In numerous cases the spirit of trees is personified, usually in female form. In Ancient Greece, the Alseids were nymphs associated with groves (alsos, grove), while the Dryads were forest nymphs who guarded the trees. Sometimes armed with an axe, Dryads would punish anyone harming the trees. Crowned with oak-leaves, they would dance around the sacred oaks. The Hamadryads were even more closely associated with trees, forming an integral part of them. In India, tree nymphs appear in the form of the voluptuous Vrikshaka.

In Ancient Rome, a fig-tree sacred to Romulus grew near the Forum, and a sacred cornel-tree grew of the slope of the Palatine Hill. Sacred groves were also found in the city of Rome.  According to the Roman authors Lucan and Pomponius Mela, the Celts of Gaul worshipped in groves of trees, a practice which Tacitus and Dio Cassius say was also found among the Celts in Britain. The Romans used the Celtic word nemeton for these sacred groves. A sacred oak grove in Galatia (Asia Minor), for example, was called Drunemeton. The word was also incorporated into many of the names of towns and forts, such as Vernemeton near Leicester in England.

The names of certain Celtic tribes in Gaul reflect the veneration of trees, such as Euburones (the Yew tribe), and the Lemovices (the people of the elm). A tree trunk or a whole tree was frequently included among the votive offerings placed in ritual pits or shafts dug into the ground. Other shafts had a wooden pole placed at the bottom. The Celts believed trees to be sources of sacred wisdom, and the hazel in particular was associated with wisdom by the Druids.
Perhaps not surprisingly, trees appear at the foundations of many of the world’s religions. Because of their relative rarity in the Near East, trees are regarded in the Bible as something almost sacred and are used to symbolize longevity, strength, and pride. Elements of pagan tree cults and worship have survived into Judeo-Christian theology. In Genesis, two trees — the Tree of Life and the Tree of Knowledge of Good and Evil — grow at the centre of the Garden of Eden. Scriptural and apocryphal traditions regarding the Tree of Life later merge in Christianity with the cult of the cross to produce the Tree of the Cross. The fantastic Story of the True Cross identifies the wood used for the cross in the crucifixion of Jesus Christ as being ultimately from the Tree of Knowledge of Good and Evil in the Garden of Eden. Other stories claim that Adam was buried at Jerusalem and three trees grew out of his mouth to mark the centre of the earth.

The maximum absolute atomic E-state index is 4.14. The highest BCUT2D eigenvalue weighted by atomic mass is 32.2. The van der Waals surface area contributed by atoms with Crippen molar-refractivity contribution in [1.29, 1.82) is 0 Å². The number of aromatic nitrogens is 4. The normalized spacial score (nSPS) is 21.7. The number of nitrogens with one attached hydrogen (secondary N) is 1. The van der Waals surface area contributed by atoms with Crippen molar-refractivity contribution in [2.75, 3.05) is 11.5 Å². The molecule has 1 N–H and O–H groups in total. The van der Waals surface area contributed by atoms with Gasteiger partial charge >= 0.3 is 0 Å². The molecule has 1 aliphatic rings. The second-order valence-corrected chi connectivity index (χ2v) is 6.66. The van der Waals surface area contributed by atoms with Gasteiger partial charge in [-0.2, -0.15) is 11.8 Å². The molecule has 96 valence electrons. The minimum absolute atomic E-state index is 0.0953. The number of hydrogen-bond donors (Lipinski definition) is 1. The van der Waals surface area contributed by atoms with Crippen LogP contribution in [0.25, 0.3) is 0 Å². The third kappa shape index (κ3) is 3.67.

In the Old Testament, trees are also associated with the ancient Canaanite religion devoted to the mother goddess Asherah which the Israelites, intent on establishing their monotheistic cult of Yahweh, sought to suppress and replace. The cult Asherah and her consort Baal was evidently celebrated in high places, on the tops of hills and mountains, where altars dedicated to Baal and carved wooden poles or statues of Asherah (or the Asherahs; in the past Asherah has also been translated as grove, or wood, or tree) were evidently located. In Deuteronomy 12:2, the Israelites are directed to “to destroy all the places, wherein the nations whom you shall dispossess served their gods, upon the high mountains and upon the hills and under every green tree; you shall tear down their altars, and dash in pieces their pillars, and burn their Asherim with fire.”

In Ancient Assyria, contemporary with the ziggurats, trees, fruit trees especially, were associated with fertility. The significance of trees in Ancient Assyria is shown in the numerous reliefs of winged deities watering or protecting sacred trees. Sacred trees, or trees of life, were associated in Ancient Assyria with the worship of the god Enlil.
Some trees become sacred through what may have occurred in their proximity. It was under a pipal tree that Siddhartha Gautama (born 566 BCE) meditated until he attained enlightenment (Nirvana) and became the Buddha. The Bodhi or Bo (Enlightenment) tree is now the centre of a major Buddhist sacred shrine known as Bodh Gaya.
For the ancient Celts, the Yew tree was a symbol of immortality, and holy trees elsewhere functioned as symbols of renewal. A tree scarred by lightning was identified as a tree of life, and, according to Pliny, the Celtic Druids believed that mistletoe grew in places which had been struck by lightning. The Druids performed rituals and ceremonies in groves of sacred oak trees, and believed that the interior of the oak was the abode of the dead. In India, it is believed that the Brahma Daitya, the ghosts of brahmans, live in the fig trees, the pipal (ficus religiosa), or the banyan (ficus indica), awaiting liberation or reincarnarnation. Among the eight or so species of tree considered sacred in India, these two varieties of fig are the most highly venerated.